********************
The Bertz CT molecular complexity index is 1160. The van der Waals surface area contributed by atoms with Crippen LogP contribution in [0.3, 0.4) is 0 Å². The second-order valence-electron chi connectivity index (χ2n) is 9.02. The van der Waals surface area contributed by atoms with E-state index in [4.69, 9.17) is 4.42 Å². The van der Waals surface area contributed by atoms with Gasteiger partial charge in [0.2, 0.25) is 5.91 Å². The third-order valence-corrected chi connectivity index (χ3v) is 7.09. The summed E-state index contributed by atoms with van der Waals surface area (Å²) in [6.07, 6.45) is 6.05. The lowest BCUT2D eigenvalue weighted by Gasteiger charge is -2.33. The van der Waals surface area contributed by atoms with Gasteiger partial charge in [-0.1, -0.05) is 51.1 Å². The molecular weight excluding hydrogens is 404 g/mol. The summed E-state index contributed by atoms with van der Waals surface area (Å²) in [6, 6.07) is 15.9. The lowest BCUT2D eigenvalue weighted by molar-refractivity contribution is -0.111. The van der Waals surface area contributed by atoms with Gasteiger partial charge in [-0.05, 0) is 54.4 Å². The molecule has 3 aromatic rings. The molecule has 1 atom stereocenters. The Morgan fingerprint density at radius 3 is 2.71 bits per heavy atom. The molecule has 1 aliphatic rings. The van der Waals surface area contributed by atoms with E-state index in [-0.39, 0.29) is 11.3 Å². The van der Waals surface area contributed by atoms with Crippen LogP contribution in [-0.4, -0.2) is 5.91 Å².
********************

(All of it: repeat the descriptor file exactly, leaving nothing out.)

The Bertz CT molecular complexity index is 1160. The van der Waals surface area contributed by atoms with Crippen LogP contribution in [0.3, 0.4) is 0 Å². The second-order valence-electron chi connectivity index (χ2n) is 9.02. The van der Waals surface area contributed by atoms with E-state index in [4.69, 9.17) is 4.42 Å². The van der Waals surface area contributed by atoms with Gasteiger partial charge in [0.2, 0.25) is 5.91 Å². The third-order valence-corrected chi connectivity index (χ3v) is 7.09. The summed E-state index contributed by atoms with van der Waals surface area (Å²) in [6.07, 6.45) is 6.05. The lowest BCUT2D eigenvalue weighted by Gasteiger charge is -2.33. The van der Waals surface area contributed by atoms with Gasteiger partial charge in [-0.1, -0.05) is 51.1 Å². The molecular weight excluding hydrogens is 404 g/mol. The summed E-state index contributed by atoms with van der Waals surface area (Å²) in [6, 6.07) is 15.9. The lowest BCUT2D eigenvalue weighted by molar-refractivity contribution is -0.111. The van der Waals surface area contributed by atoms with Gasteiger partial charge in [-0.05, 0) is 54.4 Å². The molecule has 3 aromatic rings. The molecule has 1 atom stereocenters. The Morgan fingerprint density at radius 3 is 2.71 bits per heavy atom. The molecule has 1 aliphatic rings. The van der Waals surface area contributed by atoms with E-state index in [-0.39, 0.29) is 11.3 Å². The van der Waals surface area contributed by atoms with Crippen LogP contribution in [-0.4, -0.2) is 5.91 Å².